David Cameron has also previously been one of the main advocates of a minimum
alcohol price, claiming that making drinks more expensive would curb problem
drinking.

There has been a backlash from doctors and some Conservative MPs this morning
amid speculation that the minimum alcohol price plan is to be abandoned.

Sarah Wollaston, the Conservative MP for Totnes and a GP, said she was
“devastated” and warned that “whenever alcohol is too cheap people die”

“I feel devastated,” she told BBC Radio 4’s Today programme. “I mean we know
whenever alcohol is too cheap people die and when you’re selling alcohol for
22p a unit, when people starting to run into problems with their drinking
that’s the alcohol they target.

“And if the Chancellor wants a message from me we are already paying a huge
amount to clear up the cost of this. It is costing us around £21billion a
year just to deal with the crime, violence and the medicinal costs of it.”

Tracey Crouch, the MP for Chatham and Aylesford, suggested that lobbying by
the alcohol industry may have prompted Mr Cameron to abandon his plans.

“I think that it’s quite clear that the industry has done its best to try and
scupper these plans,” she told the BBC. “I think it’s very disappointing if
that is the case because there’s a wider issue here and…the truth is there
are increasing levels of harm. We’re seeing alcohol being the main
contributory factor to that and we have to do something about this.

“This isn’t just about dependent drinkers, this is also about youngsters who
go out on a Friday or Saturday night, they pre-load with high-strength
spirits in order to have the cheapest possible night out and then cause
mayhem and havoc in our cities and town centres, so minimum pricing is a
much wider issue than just trying to tackle dependent drinkers.”

The British Medical Association urged the Prime Minister to “be courageous”
and take a “once-in-a-lifetime opportunity to save lives, save the country
money”.

Speculation has been growing for some weeks that the proposals will be shelved
amid criticism that it will unfairly punish responsible drinkers on low
incomes.

Dr Vivienne Nathanson, director of professional activities at the BMA, said
the impact on them would be a “tiny amount” of 30p-40p per week that would
be outweighed by the benefits.

Asked what the BMA’s message would be to the Prime Minister, she told BBC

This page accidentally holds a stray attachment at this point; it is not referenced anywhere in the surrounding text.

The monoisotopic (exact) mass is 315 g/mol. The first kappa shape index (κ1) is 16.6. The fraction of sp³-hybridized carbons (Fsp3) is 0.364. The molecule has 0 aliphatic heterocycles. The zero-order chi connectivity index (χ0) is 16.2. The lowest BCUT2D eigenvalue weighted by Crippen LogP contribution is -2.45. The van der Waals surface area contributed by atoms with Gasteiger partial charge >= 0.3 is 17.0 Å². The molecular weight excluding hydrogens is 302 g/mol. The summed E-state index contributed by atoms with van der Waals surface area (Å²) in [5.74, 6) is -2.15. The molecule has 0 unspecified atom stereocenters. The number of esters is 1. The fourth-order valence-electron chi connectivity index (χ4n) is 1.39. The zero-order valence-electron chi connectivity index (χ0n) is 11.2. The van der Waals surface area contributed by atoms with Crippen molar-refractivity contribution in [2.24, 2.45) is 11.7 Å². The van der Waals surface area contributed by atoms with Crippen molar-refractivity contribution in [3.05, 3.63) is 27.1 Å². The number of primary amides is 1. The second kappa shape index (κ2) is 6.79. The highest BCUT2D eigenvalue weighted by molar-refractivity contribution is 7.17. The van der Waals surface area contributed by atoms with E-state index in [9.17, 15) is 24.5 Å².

Radio 4’s Today programme: “Be courageous: this is a once-in-a-lifetime
opportunity to save lives, to save the country money. Both of those are very
good deals for him.

“And it will get him the thanks of an awful lot of people. Not just doctors
and nurses but also the families of problem drinkers who desperately want
the Government to do something to help them help the people they love to
kick the habit and to save their lives.”

She added: “We really do need to know. All the plans are based on the fact
that we are going to have the minimum pricing so that we can do something.

“It is damaging because none of us know where we are going next, what it is we
are going to have the opportunity to do to make a difference.

“Having nailed his colours very firmly to the mast and said this is something
the Prime Minister wants to do because he recognises the tragedy that
alcohol is causing in our society, it would be bizarre for him to let it
wither.”

However, David Davis, the former shadow home secretary, described minimum
pricing as a “blunderbuss of a policy” and said that it would never work.

“The problem with this policy…there’s no doubt there is an issue to be dealt
with in terms of a minority of the public who abuse alcohol, but this is a
blunderbuss of a policy.

“It won’t just hit those, it’ll hit poor people. It’ll hit people in the
north. It’ll hit the pensioner having their one bottle of wine a week; it’ll
hit the hard-up couple doing the same. It’s going to cost…it’s going to
transfer £1billion from the public to the people who sell alcohol, and it’s
not going to work.

“If you look at pricing across Europe, in Germany they sell beer at a pound a
pint cheaper than they sell here. They sell in Spain the same, in France the
same, and they do not have this problem. There’s a drinking divide in
Britain, a cultural divide, and you will not solve it by this rather
heavy-handed sort of mass effect that won’t actually stop the problem.

“If I wanted medical advice I’d go to a medic. This is a social policy issue:
it’s much more complex than saying put the price up and we’ll stop it. The
simple truth is, alcoholics are not sensitive about pennies. The biggest
growing group of alcoholics are actually middle-class alcoholics, and this
is not going to change the price of Château Lafite at Chequers either – this
is going to hit poor people.”

Mr Davis said that Cabinet ministers had been right to put pressure on the
Prime Minister over the issue.

“What is interesting is it’s a current Home Secretary and a past health
minister, and they presumably get advice from their departments,” he said.

“It’s also Michael Gove, Education minister, minister for children, a man
who’s got more to care about than anybody else, and they all think that this
is a bad idea. They’re doing it on the basis of the evidence. This sounds
like a good idea until you look at the detail.

“The medics are not evidence. The medics are making an argument; they’re not
actually presenting evidence to show that this works. I’ve not seen anywhere
that this works.”

Cabinet split after David Cameron abandons plans for minimum alcohol pricing – Telegraph.co.uk
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